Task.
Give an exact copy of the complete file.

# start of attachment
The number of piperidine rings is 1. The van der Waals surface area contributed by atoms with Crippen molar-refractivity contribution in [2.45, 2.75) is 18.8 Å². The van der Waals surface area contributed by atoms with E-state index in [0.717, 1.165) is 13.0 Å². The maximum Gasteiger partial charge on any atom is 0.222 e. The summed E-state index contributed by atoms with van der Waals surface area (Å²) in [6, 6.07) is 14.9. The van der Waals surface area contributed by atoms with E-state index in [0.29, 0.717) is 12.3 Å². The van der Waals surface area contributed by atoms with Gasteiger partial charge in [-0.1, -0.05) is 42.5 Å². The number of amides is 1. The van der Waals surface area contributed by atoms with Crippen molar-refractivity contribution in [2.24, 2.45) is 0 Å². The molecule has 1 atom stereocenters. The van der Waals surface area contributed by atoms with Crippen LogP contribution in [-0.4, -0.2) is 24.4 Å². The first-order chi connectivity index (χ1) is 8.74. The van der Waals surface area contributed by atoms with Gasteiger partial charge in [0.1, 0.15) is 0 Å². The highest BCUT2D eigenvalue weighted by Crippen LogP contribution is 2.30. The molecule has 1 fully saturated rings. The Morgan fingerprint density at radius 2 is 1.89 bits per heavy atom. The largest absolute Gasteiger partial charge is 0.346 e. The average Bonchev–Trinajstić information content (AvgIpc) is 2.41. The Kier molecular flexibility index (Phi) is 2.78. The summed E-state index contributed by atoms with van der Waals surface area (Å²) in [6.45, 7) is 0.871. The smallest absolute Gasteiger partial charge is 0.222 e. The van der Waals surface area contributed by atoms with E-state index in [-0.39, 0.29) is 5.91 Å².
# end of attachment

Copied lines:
The number of piperidine rings is 1. The van der Waals surface area contributed by atoms with Crippen molar-refractivity contribution in [2.45, 2.75) is 18.8 Å². The van der Waals surface area contributed by atoms with E-state index in [0.717, 1.165) is 13.0 Å². The maximum Gasteiger partial charge on any atom is 0.222 e. The summed E-state index contributed by atoms with van der Waals surface area (Å²) in [6, 6.07) is 14.9. The van der Waals surface area contributed by atoms with E-state index in [0.29, 0.717) is 12.3 Å². The van der Waals surface area contributed by atoms with Gasteiger partial charge in [-0.1, -0.05) is 42.5 Å². The number of amides is 1. The van der Waals surface area contributed by atoms with Crippen molar-refractivity contribution in [2.24, 2.45) is 0 Å². The molecule has 1 atom stereocenters. The van der Waals surface area contributed by atoms with Crippen LogP contribution in [-0.4, -0.2) is 24.4 Å². The first-order chi connectivity index (χ1) is 8.74. The van der Waals surface area contributed by atoms with Gasteiger partial charge in [0.1, 0.15) is 0 Å². The highest BCUT2D eigenvalue weighted by Crippen LogP contribution is 2.30. The molecule has 1 fully saturated rings. The Morgan fingerprint density at radius 2 is 1.89 bits per heavy atom. The largest absolute Gasteiger partial charge is 0.346 e. The average Bonchev–Trinajstić information content (AvgIpc) is 2.41. The Kier molecular flexibility index (Phi) is 2.78. The summed E-state index contributed by atoms with van der Waals surface area (Å²) in [6.45, 7) is 0.871. The smallest absolute Gasteiger partial charge is 0.222 e. The van der Waals surface area contributed by atoms with E-state index in [-0.39, 0.29) is 5.91 Å².